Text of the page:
If Harriet M. Welsch lived in 1953 in a community vulnerable to McCarthyism, this might be her story.
Fifth-grader Hazel has short hair, a Mysteries Notebook and, when the school day ends, dungarees. Her stomping grounds are Memory’s Garden—the cemetery that her parents run—and their sleepy Vermont town. Hazel sneaks canned goods from her kitchen to a graveyard mausoleum so that when the Russians attack, her family can use it as a fallout shelter. Her fear of Communists comes from duck-and-cover drills at school, Sen. McCarthy’s search for “Reds” at a local factory, the repeated failures of adults to explain anything and her own proclivity to fill in the gaps. In addition to threatening atomic annihilation, the Russians will put people into sausage grinders and eliminate ice cream floats. Surely the gravedigger her parents recently hired must be a spy. Hazel shanghais strange new boy Samuel into helping her gather evidence, but Samuel’s life holds mysteries too—and sadness. For a smart, probing kid, Hazel’s an interesting and believable mix of persistence and naïveté. Some schoolmates have “a dark, solid center that ma[kes] them mean” and some adults “[r]umor, whisper [and] lie,” but funny, relentless Hazel does what’s necessary until things come clear for her, her people and her town—with some emotional insight gained.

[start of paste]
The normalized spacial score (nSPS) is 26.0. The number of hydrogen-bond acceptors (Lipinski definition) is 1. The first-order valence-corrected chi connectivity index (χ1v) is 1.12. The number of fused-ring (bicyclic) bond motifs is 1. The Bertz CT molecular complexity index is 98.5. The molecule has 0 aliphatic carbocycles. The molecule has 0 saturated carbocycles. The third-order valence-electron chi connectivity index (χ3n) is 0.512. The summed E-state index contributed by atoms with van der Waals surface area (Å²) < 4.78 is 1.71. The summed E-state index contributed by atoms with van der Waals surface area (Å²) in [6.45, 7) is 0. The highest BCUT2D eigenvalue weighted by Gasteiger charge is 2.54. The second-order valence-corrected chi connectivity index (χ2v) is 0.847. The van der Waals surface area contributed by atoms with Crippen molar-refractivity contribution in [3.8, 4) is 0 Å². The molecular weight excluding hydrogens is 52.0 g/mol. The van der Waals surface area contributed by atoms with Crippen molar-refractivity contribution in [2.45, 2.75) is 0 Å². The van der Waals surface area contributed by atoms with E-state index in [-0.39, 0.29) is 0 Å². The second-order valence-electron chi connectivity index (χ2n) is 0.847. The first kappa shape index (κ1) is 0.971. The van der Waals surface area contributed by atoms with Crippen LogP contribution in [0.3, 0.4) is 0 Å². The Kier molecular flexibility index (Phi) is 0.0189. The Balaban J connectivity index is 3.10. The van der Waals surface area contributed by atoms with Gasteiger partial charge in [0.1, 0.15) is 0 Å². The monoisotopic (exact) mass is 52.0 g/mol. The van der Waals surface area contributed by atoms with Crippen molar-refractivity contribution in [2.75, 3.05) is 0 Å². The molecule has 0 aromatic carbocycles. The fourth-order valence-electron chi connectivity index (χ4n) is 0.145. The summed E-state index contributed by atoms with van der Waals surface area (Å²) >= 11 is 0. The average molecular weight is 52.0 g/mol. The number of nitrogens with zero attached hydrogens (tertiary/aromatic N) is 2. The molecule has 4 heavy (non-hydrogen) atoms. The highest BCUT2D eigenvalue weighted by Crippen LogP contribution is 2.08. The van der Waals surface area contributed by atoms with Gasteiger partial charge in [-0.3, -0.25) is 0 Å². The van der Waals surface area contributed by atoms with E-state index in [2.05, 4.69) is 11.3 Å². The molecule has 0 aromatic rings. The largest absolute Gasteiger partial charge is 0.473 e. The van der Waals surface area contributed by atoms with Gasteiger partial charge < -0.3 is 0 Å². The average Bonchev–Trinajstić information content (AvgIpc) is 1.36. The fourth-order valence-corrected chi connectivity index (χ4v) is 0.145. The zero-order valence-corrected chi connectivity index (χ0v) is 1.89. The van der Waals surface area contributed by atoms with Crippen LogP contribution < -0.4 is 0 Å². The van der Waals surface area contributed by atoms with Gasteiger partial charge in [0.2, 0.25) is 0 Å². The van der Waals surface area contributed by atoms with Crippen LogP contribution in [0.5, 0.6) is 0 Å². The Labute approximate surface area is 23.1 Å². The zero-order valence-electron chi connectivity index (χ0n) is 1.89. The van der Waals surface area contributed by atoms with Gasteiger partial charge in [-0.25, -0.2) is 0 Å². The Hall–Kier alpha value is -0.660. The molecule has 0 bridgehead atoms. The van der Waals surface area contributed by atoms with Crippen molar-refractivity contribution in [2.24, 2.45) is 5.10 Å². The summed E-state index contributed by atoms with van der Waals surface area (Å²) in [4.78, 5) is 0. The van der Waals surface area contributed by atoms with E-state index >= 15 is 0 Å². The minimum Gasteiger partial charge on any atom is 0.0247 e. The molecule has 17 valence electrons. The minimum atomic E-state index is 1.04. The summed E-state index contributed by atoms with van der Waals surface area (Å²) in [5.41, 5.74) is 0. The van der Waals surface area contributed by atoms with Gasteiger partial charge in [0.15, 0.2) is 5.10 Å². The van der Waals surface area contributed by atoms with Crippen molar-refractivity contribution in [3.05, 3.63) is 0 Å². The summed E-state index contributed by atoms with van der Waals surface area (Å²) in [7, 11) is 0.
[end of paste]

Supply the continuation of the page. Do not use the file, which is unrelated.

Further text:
Hazel’s inquisitiveness, independence and imperfections are a winning combination. (author’s note) (Historical mystery. 9-12)